Tsantsa (shrunken heads) expert’s new role at the Centre for Anatomy and Human Identification

Published on 23 June 2021

A forensic artist and facial anthropologist who is best known for his work on the tsantsa or shrunken heads, Dr Tobias Houlton has begun a new role at the University of Dundee,

Dr Tobias Houlton is the new programme lead for the MSc Forensic Art and Facial Imaging.

He initially trained at the Centre for Anatomy and Human Identification (CAHID), University of Dundee between 2010 and 2015, where his interest in shrunken heads began.

“I’ve always been fascinated by different cultures. Nobody had ever attempted a facial reconstruction of a shrunken head. It became obvious to me to try,” explains Tobias.

Tobias smiling with his hands in his pockets
“Tsantsas played a part in ancient ceremonial traditions and rituals within the Amazonian regions of eastern Ecuador and northern Peru. A decapitated human head was typically reduced to the size of a large orange by removing the skull, muscles, fat and internal organs. The skin was “cooked” in simmering water and then desiccated using hot pebbles and sands. The skin is carefully moulded as it shrank, keeping the person’s scalp hair intact.”

Dr Tobias Houlton

The project formed part of his Master’s project where he used laser scanning to develop 3D models of the heads, a technique he continued to develop during his PhD study.

He has since published papers within high impact academic journals, such as Forensic Science International and the Journal of Forensic Sciences, on topics spanning craniofacial identification, forensic anthropology, history of physical anthropology and cultural heritage.

His work has been recognised by National Geographic Magazine, Science Magazine, BBC Radio 4, the Smithsonian Channel and Channel 5 documentaries.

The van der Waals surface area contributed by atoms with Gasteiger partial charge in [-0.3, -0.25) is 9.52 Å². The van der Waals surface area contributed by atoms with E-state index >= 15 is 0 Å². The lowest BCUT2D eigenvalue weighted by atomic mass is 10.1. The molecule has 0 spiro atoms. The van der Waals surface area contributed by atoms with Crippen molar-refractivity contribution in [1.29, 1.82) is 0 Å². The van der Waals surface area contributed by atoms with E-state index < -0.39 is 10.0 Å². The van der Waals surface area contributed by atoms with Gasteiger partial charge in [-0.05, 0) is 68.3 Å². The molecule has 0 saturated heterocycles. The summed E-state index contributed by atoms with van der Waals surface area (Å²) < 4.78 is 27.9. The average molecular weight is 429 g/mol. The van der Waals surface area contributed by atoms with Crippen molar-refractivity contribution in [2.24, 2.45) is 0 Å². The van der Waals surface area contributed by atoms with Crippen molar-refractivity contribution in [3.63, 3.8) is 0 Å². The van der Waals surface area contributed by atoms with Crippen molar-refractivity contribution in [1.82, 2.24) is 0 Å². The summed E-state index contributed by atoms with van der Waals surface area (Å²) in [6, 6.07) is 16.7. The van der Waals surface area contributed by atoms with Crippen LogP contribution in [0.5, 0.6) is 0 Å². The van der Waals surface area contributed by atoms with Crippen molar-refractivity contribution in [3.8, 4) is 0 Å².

In 2019, Tobias was awarded the Selwyn Award by the Royal Photographic Society, where he was granted an honorary fellowship for his science-based research connected with imaging.

On completion of his MSc and PhD training in Dundee, Tobias entered a postdoctoral research fellowship at the University of the Witwatersrand (Wits) in Johannesburg, South Africa.

During this time, he established a craniofacial identification lab with a predominant research and casework focus. Tobias has closely collaborated with the South African Police Service, delivering certified workshops on forensic facial/image comparison, and 3D demonstrations in facial reconstruction and craniofacial superimposition.

the evolution of a model head showing the development from the skull to shape and full colour and facial features

He assisted with the Mass Identification Unit, established by the Department of Forensic Medicine and Pathology (Wits), in collaboration with the Johannesburg Forensic Pathology Service (FPS) and International Committee of the Red Cross.

This unit is committed to compiling essential biological, visual and descriptive reports on unidentified persons within the FPS facility, to aid their identification. Tobias does freelance work and has experience in offering illustration and video editing services for medical and anatomical teaching and research publications for institutions located in South Africa and America.

“In my new role as programme lead for the MSc Forensic Art and Facial Imaging, I want to encourage and embrace student enthusiasm for a field I have enjoyed for over 10 years,” said Tobias.

“The position here at CAHID also offers me an opportunity to preserve and expand upon my research with a growing national and international community.”

“Tobias’ extensive knowledge and experience in facial anthropology along with his background as an alumnus of the University of Dundee make him the ideal appointment to lead the MSc Forensic Art and Facial Imaging. I welcome Tobias to the team and look forward to seeing the value he will undoubtedly bring to CAHID”

Professor Tracey Wilkinson, Director of CAHID

Story category Appointments